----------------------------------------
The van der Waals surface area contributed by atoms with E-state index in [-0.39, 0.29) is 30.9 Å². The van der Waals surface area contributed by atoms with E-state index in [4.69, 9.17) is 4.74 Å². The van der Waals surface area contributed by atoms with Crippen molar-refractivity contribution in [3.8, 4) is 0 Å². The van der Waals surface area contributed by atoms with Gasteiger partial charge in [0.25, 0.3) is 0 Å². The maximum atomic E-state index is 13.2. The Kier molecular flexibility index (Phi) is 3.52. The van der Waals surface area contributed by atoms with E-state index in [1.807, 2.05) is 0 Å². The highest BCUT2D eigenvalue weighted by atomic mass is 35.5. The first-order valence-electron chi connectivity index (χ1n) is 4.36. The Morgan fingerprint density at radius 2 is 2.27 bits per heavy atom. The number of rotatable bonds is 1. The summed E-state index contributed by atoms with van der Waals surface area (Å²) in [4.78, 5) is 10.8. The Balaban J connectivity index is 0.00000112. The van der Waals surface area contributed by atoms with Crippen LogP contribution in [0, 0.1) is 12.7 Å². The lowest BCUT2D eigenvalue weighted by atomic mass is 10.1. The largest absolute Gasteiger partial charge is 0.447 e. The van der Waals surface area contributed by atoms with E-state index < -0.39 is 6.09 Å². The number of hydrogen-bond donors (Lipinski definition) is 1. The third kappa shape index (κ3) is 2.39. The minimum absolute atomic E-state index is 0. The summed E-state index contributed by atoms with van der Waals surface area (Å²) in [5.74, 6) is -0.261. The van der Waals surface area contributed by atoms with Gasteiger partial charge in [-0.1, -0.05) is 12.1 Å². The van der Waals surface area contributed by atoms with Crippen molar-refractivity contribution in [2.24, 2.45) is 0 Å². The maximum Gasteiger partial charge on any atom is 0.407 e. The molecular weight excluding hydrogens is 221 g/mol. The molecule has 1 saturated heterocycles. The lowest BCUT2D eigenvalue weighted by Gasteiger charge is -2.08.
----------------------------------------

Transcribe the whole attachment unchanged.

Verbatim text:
The van der Waals surface area contributed by atoms with E-state index in [-0.39, 0.29) is 30.9 Å². The van der Waals surface area contributed by atoms with E-state index in [4.69, 9.17) is 4.74 Å². The van der Waals surface area contributed by atoms with Crippen molar-refractivity contribution in [3.8, 4) is 0 Å². The van der Waals surface area contributed by atoms with Gasteiger partial charge in [0.25, 0.3) is 0 Å². The maximum atomic E-state index is 13.2. The Kier molecular flexibility index (Phi) is 3.52. The van der Waals surface area contributed by atoms with E-state index in [1.807, 2.05) is 0 Å². The highest BCUT2D eigenvalue weighted by atomic mass is 35.5. The first-order valence-electron chi connectivity index (χ1n) is 4.36. The Morgan fingerprint density at radius 2 is 2.27 bits per heavy atom. The number of rotatable bonds is 1. The summed E-state index contributed by atoms with van der Waals surface area (Å²) in [4.78, 5) is 10.8. The Balaban J connectivity index is 0.00000112. The van der Waals surface area contributed by atoms with Crippen LogP contribution in [0, 0.1) is 12.7 Å². The lowest BCUT2D eigenvalue weighted by atomic mass is 10.1. The largest absolute Gasteiger partial charge is 0.447 e. The van der Waals surface area contributed by atoms with E-state index < -0.39 is 6.09 Å². The number of hydrogen-bond donors (Lipinski definition) is 1. The third kappa shape index (κ3) is 2.39. The minimum absolute atomic E-state index is 0. The summed E-state index contributed by atoms with van der Waals surface area (Å²) in [5.74, 6) is -0.261. The van der Waals surface area contributed by atoms with Gasteiger partial charge in [-0.1, -0.05) is 12.1 Å². The van der Waals surface area contributed by atoms with Crippen molar-refractivity contribution in [2.24, 2.45) is 0 Å². The maximum Gasteiger partial charge on any atom is 0.407 e. The molecular weight excluding hydrogens is 221 g/mol. The molecule has 1 saturated heterocycles. The lowest BCUT2D eigenvalue weighted by Gasteiger charge is -2.08.